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Zachary Leader: Oscar Talk at the Huntington, 16 April 1998

... have a large collection of Monets (say) than that Buffalo University should have a collection of Robert Graves manuscripts (say). I view with unconcern the drift of British manuscripts to America, where our language is spoken and our literature studied. So one must travel to California to read, for example, Amis’s several unpublished novels: the ...

On Not Being Sylvia Plath

Colm Tóibín: Thom Gunn on the Move, 13 September 2018

Selected Poems 
by Thom Gunn.
Faber, 336 pp., £16.99, July 2017, 978 0 571 32769 0
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... with these two books; even the names of the poets – Charles Tomlinson, or David Gascoyne, or Robert Conquest, or John Holloway, or Christopher Middleton, or Geoffrey Hill – stood for a world that was fully England. Looking at the list of poets was like having one’s Irish nose pushed up against the polished glass of a posh window in some ...

A Dingy Start to the Day

Frank Kermode, 10 September 1992

Kingsley Amis: Modern Novelist 
by Dale Salwak.
Harvester, 302 pp., £24.99, April 1992, 0 7450 1096 2
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London Calling: V.S. Naipaul, Postcolonial Mandarin 
by Rob Nixon.
Oxford, 229 pp., £27.50, May 1992, 0 19 506717 7
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... Not long ago I, too, was browsing in the Huntingdon files and found a large box of letters from Robert Conquest to Amis; the other side of the correspondence was missing, and what was there contained lots of limericks and few confessional items for the use of any future biographer of Conquest, possibly Salwak. It ...

Colloquially Speaking

Patrick McGuinness: Poetry from Britain and Ireland after 1945, 1 April 1999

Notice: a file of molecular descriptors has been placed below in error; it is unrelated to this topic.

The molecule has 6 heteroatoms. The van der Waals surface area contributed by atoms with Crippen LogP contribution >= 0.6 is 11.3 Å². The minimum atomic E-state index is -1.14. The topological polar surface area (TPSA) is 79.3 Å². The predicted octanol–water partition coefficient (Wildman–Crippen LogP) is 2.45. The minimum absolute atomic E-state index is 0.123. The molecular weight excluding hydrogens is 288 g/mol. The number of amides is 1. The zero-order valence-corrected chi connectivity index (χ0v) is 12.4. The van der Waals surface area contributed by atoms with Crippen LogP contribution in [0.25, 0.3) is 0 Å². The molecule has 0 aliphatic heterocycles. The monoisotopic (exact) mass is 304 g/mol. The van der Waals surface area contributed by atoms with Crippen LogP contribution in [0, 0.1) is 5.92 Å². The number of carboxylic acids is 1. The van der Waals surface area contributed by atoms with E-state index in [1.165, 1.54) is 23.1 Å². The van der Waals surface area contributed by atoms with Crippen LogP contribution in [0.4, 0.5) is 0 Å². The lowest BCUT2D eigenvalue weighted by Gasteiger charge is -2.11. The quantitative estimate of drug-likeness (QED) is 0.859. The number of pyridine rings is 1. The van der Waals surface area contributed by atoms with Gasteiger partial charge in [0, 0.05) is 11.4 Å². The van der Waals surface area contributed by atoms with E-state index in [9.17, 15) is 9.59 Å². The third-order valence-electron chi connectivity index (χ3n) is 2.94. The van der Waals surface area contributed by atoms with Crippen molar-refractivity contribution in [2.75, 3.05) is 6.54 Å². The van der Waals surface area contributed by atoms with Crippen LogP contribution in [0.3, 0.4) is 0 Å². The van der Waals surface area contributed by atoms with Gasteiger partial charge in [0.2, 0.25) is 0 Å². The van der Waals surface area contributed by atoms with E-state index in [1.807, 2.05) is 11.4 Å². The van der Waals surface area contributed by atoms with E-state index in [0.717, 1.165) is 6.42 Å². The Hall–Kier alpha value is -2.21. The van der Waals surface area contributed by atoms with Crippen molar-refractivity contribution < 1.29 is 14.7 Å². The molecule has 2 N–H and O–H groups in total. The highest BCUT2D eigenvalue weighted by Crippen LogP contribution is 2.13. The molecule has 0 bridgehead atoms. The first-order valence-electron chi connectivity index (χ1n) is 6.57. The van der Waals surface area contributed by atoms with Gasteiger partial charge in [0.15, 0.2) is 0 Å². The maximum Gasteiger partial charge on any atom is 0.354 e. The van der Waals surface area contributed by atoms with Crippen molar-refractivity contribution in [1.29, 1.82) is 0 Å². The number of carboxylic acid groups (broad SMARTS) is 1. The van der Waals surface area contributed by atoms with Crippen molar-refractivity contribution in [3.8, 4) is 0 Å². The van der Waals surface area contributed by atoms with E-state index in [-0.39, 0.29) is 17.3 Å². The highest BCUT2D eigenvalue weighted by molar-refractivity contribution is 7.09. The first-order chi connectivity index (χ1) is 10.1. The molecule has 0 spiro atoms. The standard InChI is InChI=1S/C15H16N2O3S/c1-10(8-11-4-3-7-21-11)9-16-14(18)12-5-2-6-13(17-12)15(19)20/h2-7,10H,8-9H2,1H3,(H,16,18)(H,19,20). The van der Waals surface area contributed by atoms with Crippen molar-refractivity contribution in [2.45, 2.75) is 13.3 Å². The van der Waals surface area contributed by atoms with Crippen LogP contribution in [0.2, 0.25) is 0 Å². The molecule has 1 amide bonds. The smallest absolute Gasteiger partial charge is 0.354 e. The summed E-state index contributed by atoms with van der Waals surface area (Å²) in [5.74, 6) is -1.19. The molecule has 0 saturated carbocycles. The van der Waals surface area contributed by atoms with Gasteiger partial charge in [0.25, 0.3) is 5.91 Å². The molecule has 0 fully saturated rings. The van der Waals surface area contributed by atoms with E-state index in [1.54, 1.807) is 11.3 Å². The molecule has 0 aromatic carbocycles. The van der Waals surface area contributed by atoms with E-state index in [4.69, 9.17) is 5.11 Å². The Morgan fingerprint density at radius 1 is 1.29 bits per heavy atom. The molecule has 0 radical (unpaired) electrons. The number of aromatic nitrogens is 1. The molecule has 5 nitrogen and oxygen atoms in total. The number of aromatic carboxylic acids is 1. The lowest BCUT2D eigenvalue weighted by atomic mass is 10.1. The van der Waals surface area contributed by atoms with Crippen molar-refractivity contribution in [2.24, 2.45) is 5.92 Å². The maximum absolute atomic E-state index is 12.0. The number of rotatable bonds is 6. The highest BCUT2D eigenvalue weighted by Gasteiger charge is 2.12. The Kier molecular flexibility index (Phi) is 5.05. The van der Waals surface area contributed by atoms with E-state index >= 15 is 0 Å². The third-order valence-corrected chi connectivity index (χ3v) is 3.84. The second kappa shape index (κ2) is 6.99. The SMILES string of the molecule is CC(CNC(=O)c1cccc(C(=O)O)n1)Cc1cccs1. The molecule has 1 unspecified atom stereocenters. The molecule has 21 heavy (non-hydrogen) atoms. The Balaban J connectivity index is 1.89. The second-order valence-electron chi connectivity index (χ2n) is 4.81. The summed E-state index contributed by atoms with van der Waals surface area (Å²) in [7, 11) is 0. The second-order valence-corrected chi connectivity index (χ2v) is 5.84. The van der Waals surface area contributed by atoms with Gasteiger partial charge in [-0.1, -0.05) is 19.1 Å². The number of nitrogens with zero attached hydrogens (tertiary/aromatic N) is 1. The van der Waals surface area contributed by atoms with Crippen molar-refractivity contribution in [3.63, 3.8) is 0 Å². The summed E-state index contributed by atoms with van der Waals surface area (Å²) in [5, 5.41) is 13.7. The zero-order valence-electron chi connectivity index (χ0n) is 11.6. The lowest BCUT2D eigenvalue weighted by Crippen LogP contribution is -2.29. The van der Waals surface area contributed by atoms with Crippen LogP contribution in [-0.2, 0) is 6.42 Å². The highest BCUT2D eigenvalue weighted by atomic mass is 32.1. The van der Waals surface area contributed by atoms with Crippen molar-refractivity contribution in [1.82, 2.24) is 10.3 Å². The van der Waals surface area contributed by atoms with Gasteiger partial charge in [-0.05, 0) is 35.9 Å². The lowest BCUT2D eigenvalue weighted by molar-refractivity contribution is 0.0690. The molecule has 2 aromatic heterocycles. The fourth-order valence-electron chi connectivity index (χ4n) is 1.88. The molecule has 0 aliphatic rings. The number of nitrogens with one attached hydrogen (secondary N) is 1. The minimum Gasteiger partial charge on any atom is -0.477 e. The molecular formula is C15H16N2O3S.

The Penguin Book of Poetry from Britain and Ireland since 1945 
edited by Simon Armitage and Robert Crawford.
Viking, 480 pp., £10.99, September 1998, 0 670 86829 9
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The Firebox: Poetry from Britain and Ireland after 1945 
edited by Sean O’Brien.
Picador, 534 pp., £16.99, October 1998, 0 330 36918 0
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... they were tussling with, A. Alvarez’s The New Poetry (which was tussling with its predecessor, Robert Conquest’s New Lines). ‘This anthology,’ they wrote in their preface to the Penguin Book of Contemporary British Poetry, ‘is intended to be didactic as well as representative.’ Though the things anthologies make happen may be confined to ...

Rancorous Luminaries

R.W. Davies, 28 April 1994

Stalinist Terror: New Perspectives 
edited by J. Arch Getty and Roberta Manning.
Cambridge, 294 pp., £35, September 1993, 0 521 44125 0
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Beria: Stalin’s First Lieutenant 
by Amy Knight.
Princeton, 312 pp., £19.95, January 1994, 0 691 03257 2
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This I Cannot Forget: The Memoirs of Nikolai Bukharin’s Widow 
by Anna Larina.
Hutchinson, 385 pp., £25, March 1994, 0 09 178141 8
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Stalin i Ordzhonikidze: Konflikty v Politbyuro v 30-e gody 
by O.V. Khlevnyuk.
Rossiya Molodaya, 144 pp., December 1993, 5 86646 047 5
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... The estimates for the end of the Thirties ranged from Dallin and Nicolaevsky’s ten million and Robert Conquest’s nine million (the latter figure excluded ‘criminals’) to Wheatcroft’s maximum of four to five million, Jasny’s three and a half million and Timasheff’s two million. Elaborate records in the NKVD archives reveal that about two ...


Julian Symons, 9 November 1989

The Politics of Literary Reputation: The Making and Claiming of ‘St George’ Orwell 
by John Rodden.
Oxford, 478 pp., £22.50, October 1989, 0 19 503954 8
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... of Animal Farm have been published. That is probably not quite up to date. In a Soviet Union where Robert Conquest was fêted on a recent visit, and his The Great Terror and The Harvest of Sorrow are being serialised, there is not likely to be any flinching at Orwell. The Orwell industry, then, shows no sign of decline, in part because of his political ...


Paul Barker: Bellamy’s Dream, 19 May 1988

... of how the people with power in his new state might wield it. As we now know, they became what Robert Conquest, in his introduction to Djilas’s book, calls the ‘priviligentsia’. The ‘inspectorate’ – the KGB – defended them, instead of policing them. In a double-take at the end of the book, Julian West wakes up in old Boston. The ...

One for the road

Ian Hamilton, 21 March 1991

by Kingsley Amis.
Hutchinson, 346 pp., £16.99, March 1991, 0 09 174533 0